Elemental Ravine


Roots ripple along the far bank, tracing lines that overlap and entwine sinuously for twenty feet or more. The two hundred year old sycamore leans against a larger boulder, holding on by these mossy ropes and stretching seventy feet into the air. And at the other end of the roots is a young illuminated sycamore, catching the rays of light from a break in the canopy. 

Sitting in silent immersion with senses open I hear a cuckoo call bringing childhood light into the ravine... and a midday tawny owl drifts silently across the still air to a hanging holly beside the cliffs.


The horse gate

The hinge post of the old gate has been pushed from one side by the mature ash tree and leans into the soft ground watered by run-off streams from the field above. An old cow-chain holds the remaining structure in place, probably one of the chains my father used for our cows in the stalls when milking them in the early sixties. But the gate itself is broken into bars suspended by nails and wire, no longer needing the hinges or catch that I can still hear ringing out as my father urged our Clydesdale horse, Duke, up the field beyond, briefly turning to wave to me. The gate was always narrow, just wide enough for Duke to pull a sledge to the village with the morning’s milk.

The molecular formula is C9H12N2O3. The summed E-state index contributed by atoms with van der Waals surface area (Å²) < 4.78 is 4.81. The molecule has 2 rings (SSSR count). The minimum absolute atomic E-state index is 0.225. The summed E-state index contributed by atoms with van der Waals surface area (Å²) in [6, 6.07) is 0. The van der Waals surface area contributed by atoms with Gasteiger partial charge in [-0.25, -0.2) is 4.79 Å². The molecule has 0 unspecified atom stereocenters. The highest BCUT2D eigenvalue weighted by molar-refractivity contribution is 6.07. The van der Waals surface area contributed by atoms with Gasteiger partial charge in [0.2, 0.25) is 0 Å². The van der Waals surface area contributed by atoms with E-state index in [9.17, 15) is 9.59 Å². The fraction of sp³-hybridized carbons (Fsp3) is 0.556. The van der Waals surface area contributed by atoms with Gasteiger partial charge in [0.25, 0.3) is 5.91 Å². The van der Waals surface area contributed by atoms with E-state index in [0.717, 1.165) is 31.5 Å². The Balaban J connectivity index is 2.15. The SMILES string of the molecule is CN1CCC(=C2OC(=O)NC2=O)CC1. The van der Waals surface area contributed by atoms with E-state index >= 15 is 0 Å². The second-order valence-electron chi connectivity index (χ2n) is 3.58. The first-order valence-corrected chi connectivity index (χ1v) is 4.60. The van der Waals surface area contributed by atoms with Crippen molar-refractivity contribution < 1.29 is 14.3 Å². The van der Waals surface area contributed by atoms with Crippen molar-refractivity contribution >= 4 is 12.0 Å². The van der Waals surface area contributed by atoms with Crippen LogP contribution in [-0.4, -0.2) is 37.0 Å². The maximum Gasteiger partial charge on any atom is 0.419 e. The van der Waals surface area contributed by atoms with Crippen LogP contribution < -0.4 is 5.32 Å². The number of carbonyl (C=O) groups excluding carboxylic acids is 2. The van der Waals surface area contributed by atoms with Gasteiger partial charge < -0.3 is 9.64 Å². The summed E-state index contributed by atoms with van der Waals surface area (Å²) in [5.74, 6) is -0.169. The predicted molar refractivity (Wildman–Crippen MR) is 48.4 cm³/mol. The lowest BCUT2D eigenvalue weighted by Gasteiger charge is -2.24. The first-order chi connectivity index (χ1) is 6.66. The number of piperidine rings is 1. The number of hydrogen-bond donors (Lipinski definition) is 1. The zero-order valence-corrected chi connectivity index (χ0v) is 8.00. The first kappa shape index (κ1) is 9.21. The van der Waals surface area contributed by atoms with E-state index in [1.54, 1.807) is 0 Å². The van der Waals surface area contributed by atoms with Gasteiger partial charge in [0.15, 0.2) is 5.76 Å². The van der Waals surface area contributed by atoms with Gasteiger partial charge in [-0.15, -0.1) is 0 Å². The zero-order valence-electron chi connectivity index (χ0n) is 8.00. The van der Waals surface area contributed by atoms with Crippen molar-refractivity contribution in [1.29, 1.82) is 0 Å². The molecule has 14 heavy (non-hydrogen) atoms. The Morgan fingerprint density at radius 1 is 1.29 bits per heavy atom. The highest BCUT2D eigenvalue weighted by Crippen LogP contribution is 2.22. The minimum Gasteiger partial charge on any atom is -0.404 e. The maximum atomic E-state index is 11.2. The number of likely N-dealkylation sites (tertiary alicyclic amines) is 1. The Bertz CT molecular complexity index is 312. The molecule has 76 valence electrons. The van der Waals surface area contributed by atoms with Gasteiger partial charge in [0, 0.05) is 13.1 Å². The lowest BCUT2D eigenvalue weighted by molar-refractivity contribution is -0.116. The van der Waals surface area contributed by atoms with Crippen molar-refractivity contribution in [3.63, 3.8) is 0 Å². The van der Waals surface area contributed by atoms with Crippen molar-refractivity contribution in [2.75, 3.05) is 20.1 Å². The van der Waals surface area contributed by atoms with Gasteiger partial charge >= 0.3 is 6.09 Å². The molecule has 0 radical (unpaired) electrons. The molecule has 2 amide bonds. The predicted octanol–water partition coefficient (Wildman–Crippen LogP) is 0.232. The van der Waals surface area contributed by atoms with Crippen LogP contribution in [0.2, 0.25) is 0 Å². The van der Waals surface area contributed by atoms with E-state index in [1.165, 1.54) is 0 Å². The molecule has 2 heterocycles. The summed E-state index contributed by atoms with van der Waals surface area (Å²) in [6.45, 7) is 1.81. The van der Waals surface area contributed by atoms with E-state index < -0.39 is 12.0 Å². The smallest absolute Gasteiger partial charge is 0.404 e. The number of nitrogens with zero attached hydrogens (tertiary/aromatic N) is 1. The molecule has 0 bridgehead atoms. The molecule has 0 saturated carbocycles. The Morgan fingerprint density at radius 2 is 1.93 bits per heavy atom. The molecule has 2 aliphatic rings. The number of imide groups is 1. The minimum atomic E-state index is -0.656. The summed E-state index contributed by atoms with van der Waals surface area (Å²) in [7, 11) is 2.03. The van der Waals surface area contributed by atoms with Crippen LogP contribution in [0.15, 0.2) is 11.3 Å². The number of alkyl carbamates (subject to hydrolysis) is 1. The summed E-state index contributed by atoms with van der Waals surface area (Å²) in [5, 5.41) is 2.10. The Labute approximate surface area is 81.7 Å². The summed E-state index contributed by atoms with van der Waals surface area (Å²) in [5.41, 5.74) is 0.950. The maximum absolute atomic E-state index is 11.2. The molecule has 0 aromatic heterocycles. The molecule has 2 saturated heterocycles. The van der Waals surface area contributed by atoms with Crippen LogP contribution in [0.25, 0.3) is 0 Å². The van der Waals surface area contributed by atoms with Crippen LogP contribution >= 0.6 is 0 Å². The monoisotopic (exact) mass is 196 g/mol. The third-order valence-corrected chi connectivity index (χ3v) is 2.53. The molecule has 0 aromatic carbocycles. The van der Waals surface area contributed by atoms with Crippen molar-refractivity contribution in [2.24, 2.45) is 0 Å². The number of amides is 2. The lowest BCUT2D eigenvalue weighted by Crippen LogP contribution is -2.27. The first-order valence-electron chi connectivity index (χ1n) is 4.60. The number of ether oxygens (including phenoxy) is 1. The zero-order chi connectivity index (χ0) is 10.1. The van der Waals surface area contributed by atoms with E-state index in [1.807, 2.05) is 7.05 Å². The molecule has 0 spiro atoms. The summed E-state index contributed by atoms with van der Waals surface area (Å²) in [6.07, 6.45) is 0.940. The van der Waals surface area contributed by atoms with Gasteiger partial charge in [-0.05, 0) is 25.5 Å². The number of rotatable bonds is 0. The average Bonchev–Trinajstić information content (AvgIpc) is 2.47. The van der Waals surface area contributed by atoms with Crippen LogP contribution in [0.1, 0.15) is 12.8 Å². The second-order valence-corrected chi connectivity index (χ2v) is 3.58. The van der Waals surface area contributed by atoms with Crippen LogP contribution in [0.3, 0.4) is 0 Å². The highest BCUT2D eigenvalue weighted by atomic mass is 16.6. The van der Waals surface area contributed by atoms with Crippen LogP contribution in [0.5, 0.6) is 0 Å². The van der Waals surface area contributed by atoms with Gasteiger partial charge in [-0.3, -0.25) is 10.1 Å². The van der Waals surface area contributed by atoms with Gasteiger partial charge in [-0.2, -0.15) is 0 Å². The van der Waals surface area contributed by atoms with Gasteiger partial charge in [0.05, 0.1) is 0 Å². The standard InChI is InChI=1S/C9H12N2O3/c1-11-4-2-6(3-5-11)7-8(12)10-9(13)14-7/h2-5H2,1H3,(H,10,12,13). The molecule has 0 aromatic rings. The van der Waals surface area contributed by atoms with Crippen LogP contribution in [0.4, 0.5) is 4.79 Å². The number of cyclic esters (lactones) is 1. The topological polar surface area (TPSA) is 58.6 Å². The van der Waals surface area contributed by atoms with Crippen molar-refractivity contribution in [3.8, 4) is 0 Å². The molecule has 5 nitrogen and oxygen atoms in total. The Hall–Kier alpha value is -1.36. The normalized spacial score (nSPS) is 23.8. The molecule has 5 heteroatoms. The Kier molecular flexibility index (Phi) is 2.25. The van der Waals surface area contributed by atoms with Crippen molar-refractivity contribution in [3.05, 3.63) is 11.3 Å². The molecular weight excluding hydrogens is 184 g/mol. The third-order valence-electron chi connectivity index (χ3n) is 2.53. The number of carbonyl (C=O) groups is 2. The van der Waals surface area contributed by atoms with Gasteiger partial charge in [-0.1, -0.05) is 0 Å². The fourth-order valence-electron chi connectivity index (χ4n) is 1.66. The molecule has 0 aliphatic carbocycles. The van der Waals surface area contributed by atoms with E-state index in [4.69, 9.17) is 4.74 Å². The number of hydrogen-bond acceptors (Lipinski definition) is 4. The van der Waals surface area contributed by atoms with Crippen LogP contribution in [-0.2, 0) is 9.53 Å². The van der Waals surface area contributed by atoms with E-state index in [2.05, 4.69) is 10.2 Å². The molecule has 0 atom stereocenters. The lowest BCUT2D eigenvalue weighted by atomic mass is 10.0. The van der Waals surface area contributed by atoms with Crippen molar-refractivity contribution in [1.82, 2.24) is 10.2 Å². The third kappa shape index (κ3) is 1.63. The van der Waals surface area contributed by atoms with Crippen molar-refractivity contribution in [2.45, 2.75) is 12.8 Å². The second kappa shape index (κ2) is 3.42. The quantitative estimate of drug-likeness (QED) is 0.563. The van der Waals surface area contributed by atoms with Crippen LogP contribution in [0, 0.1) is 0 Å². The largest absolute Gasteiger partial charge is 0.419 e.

Underneath the many years of encroaching moss and water weed below the gate is a stone pavement built to help horses to gain purchase up the slope. This was once the main route out from the farm, busy in the daily round of duties - a route now fallen silent and absorbed by the peace in the pools of light, rushes, celandines and moss, all the more poignant for the broken branch fallen across it.